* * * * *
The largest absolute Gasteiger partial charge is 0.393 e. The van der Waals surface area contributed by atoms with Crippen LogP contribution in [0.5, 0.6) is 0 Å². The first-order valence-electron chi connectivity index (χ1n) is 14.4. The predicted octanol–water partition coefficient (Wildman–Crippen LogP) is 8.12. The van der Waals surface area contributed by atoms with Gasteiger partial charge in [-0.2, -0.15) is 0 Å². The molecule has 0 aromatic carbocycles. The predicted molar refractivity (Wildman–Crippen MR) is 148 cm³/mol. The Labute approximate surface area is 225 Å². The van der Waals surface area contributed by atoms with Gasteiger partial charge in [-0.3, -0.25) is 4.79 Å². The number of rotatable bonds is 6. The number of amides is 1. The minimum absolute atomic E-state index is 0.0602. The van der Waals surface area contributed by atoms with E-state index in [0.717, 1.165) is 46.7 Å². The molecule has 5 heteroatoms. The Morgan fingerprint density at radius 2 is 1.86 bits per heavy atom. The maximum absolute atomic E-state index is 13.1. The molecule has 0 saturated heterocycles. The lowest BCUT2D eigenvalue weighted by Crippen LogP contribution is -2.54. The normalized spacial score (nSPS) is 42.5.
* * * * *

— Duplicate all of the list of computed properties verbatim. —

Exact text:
The largest absolute Gasteiger partial charge is 0.393 e. The van der Waals surface area contributed by atoms with Crippen LogP contribution in [0.5, 0.6) is 0 Å². The first-order valence-electron chi connectivity index (χ1n) is 14.4. The predicted octanol–water partition coefficient (Wildman–Crippen LogP) is 8.12. The van der Waals surface area contributed by atoms with Gasteiger partial charge in [-0.2, -0.15) is 0 Å². The molecule has 0 aromatic carbocycles. The predicted molar refractivity (Wildman–Crippen MR) is 148 cm³/mol. The Labute approximate surface area is 225 Å². The van der Waals surface area contributed by atoms with Gasteiger partial charge in [-0.3, -0.25) is 4.79 Å². The number of rotatable bonds is 6. The number of amides is 1. The minimum absolute atomic E-state index is 0.0602. The van der Waals surface area contributed by atoms with E-state index in [0.717, 1.165) is 46.7 Å². The molecule has 5 heteroatoms. The Morgan fingerprint density at radius 2 is 1.86 bits per heavy atom. The maximum absolute atomic E-state index is 13.1. The molecule has 0 saturated heterocycles. The lowest BCUT2D eigenvalue weighted by Crippen LogP contribution is -2.54. The normalized spacial score (nSPS) is 42.5.